The title was highly misleading. “Intrigues in the Caucasus: the Georgian-Russian Conflict” was billed as an academic “lecture/discussion” and proved not at all academic and entirely propagandistic. I left the event, which took place last Thurs-day, Sept. 11, feeling disturbed and shaken, as if Vlad-imir Putin and Dmitry Medvedev had personally come to Wooster and smacked me across the face. Continue reading Lecture on Russia was one-sided
It has been almost two years since the presidential race began its marathon of campaigning and the race is finally coming into the sprinting phase of the election.
The race has taken many twists and turns and surprises, such as the Democratic ticket in fierce contention between the first African-American (although he is actually biracial) and the first woman. The race also took a surprising turn when Sen. John McCain selected Gov. Sarah Palin as the Republican vice president. The pick was surprising for many reasons. First and foremost, she is a woman on the Republican ticket. The second surprise in the decision was that I had never heard about her and, because I follow the race very closely, I thought I had at least a list of four potential candidates of which one had to have been chosen. But maybe the most horrifying surprise was that Palin is the least experienced and least knowledgeable person on the most important issues of the presidency: foreign policy and the national economy. Continue reading The many failures of the electoral process
While dancing along with the rest of The College of Wooster campus last week at the annual Party on the Green, there was one thing we could not help noticing: there was a smile on the faces of everyone who was in attendance. It was raining. It was muddy. It was a blast. Both RJD2 and Eli “Paperboy” Reed were phenomenal, both playing with passion and energy that resonated out onto the crowd with fervor. Continue reading Our View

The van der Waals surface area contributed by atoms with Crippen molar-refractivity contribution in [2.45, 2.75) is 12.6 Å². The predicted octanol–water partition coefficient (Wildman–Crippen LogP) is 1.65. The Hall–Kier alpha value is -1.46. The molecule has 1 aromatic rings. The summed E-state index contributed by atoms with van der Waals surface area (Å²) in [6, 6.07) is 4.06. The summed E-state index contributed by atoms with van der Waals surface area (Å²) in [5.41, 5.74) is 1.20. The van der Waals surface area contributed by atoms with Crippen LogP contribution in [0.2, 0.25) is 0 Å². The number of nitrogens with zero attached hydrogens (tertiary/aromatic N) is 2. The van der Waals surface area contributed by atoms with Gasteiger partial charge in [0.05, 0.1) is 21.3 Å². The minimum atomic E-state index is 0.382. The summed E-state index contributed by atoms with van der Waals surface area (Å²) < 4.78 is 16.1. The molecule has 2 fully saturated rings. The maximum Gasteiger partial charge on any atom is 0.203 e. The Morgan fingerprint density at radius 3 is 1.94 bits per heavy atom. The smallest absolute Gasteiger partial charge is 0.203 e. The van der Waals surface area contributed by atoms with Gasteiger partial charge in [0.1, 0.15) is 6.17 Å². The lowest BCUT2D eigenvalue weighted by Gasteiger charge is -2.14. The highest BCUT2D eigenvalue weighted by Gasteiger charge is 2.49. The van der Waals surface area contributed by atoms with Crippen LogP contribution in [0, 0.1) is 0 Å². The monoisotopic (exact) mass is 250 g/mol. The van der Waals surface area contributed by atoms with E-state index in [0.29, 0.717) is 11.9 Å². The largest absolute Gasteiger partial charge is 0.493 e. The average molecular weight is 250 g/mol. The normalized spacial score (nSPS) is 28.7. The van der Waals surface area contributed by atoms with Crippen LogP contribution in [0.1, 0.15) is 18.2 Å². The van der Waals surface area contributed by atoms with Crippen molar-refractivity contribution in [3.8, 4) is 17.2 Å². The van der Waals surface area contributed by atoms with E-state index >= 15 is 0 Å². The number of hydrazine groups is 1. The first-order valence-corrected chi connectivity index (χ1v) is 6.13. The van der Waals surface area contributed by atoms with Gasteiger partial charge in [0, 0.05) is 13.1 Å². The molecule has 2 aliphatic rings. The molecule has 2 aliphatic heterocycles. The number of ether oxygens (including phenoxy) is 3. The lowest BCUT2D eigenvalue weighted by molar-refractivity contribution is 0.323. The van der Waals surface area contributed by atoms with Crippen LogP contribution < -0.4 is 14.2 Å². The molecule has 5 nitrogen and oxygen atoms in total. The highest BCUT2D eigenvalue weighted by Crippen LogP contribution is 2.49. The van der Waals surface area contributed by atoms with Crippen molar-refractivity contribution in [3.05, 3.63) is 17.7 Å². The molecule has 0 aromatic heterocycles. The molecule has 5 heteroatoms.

I hate Apple. There, I said it.
Even though I am a long-time consumer of Apple products, lately I have become fed up with their insane obsolescence rate. You see, the people at Apple do not make “products,” they manufacture tokens of status.
These status-markers, if you will, allow people to show off their coolness to others, impressing everyone with how much capacity a piece of electronics the size of a thumbnail or palm has, the sleekness of it, and the killer applications it may contain. Continue reading Apple’s updates are selling status, not products
There’s been a lot of talk this election about Faith and Politics. Is Barack Obama really a secret Muslim? Does Sarah Palin really believe she was sent by God to the governorship of Alaska? And what about Sen. John McCain? Is he a Baptist or an Episcopalian? Continue reading Dividing the politician’s religious views and issues misses the point
The sky was blue, the grass an exceptional shade of green and the birds were chirping. As I walked down the quaint, small-town street, I was convinced that the day was going to be perfect. Continue reading Father’s actions are dangerous choice for a child’s well-being